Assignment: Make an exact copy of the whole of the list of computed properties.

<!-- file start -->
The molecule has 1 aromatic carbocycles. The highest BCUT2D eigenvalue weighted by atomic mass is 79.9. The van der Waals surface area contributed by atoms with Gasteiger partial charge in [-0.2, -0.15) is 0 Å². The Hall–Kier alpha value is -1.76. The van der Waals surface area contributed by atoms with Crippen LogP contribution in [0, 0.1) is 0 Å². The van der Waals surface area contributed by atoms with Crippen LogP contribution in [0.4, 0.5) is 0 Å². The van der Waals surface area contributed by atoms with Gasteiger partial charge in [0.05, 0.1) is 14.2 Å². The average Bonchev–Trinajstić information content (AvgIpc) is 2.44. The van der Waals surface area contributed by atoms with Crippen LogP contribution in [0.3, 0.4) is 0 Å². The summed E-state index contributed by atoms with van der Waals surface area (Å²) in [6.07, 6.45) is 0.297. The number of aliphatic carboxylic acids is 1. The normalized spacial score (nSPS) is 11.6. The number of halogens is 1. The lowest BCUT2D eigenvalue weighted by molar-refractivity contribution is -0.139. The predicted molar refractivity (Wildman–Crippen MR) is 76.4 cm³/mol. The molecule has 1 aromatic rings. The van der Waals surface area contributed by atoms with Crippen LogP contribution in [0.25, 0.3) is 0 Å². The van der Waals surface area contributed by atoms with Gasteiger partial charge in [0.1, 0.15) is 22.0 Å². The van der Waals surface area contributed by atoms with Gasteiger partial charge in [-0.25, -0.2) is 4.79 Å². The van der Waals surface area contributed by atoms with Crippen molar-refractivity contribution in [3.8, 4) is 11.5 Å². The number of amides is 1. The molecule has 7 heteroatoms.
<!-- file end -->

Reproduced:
The molecule has 1 aromatic carbocycles. The highest BCUT2D eigenvalue weighted by atomic mass is 79.9. The van der Waals surface area contributed by atoms with Gasteiger partial charge in [-0.2, -0.15) is 0 Å². The Hall–Kier alpha value is -1.76. The van der Waals surface area contributed by atoms with Crippen LogP contribution in [0, 0.1) is 0 Å². The van der Waals surface area contributed by atoms with Crippen LogP contribution in [0.4, 0.5) is 0 Å². The van der Waals surface area contributed by atoms with Gasteiger partial charge in [0.05, 0.1) is 14.2 Å². The average Bonchev–Trinajstić information content (AvgIpc) is 2.44. The van der Waals surface area contributed by atoms with Crippen LogP contribution in [0.3, 0.4) is 0 Å². The summed E-state index contributed by atoms with van der Waals surface area (Å²) in [6.07, 6.45) is 0.297. The number of aliphatic carboxylic acids is 1. The normalized spacial score (nSPS) is 11.6. The number of halogens is 1. The lowest BCUT2D eigenvalue weighted by molar-refractivity contribution is -0.139. The predicted molar refractivity (Wildman–Crippen MR) is 76.4 cm³/mol. The molecule has 1 aromatic rings. The van der Waals surface area contributed by atoms with Crippen LogP contribution in [0.25, 0.3) is 0 Å². The van der Waals surface area contributed by atoms with Gasteiger partial charge in [0.1, 0.15) is 22.0 Å². The van der Waals surface area contributed by atoms with Gasteiger partial charge in [-0.25, -0.2) is 4.79 Å². The van der Waals surface area contributed by atoms with Crippen molar-refractivity contribution in [3.8, 4) is 11.5 Å². The number of amides is 1. The molecule has 7 heteroatoms.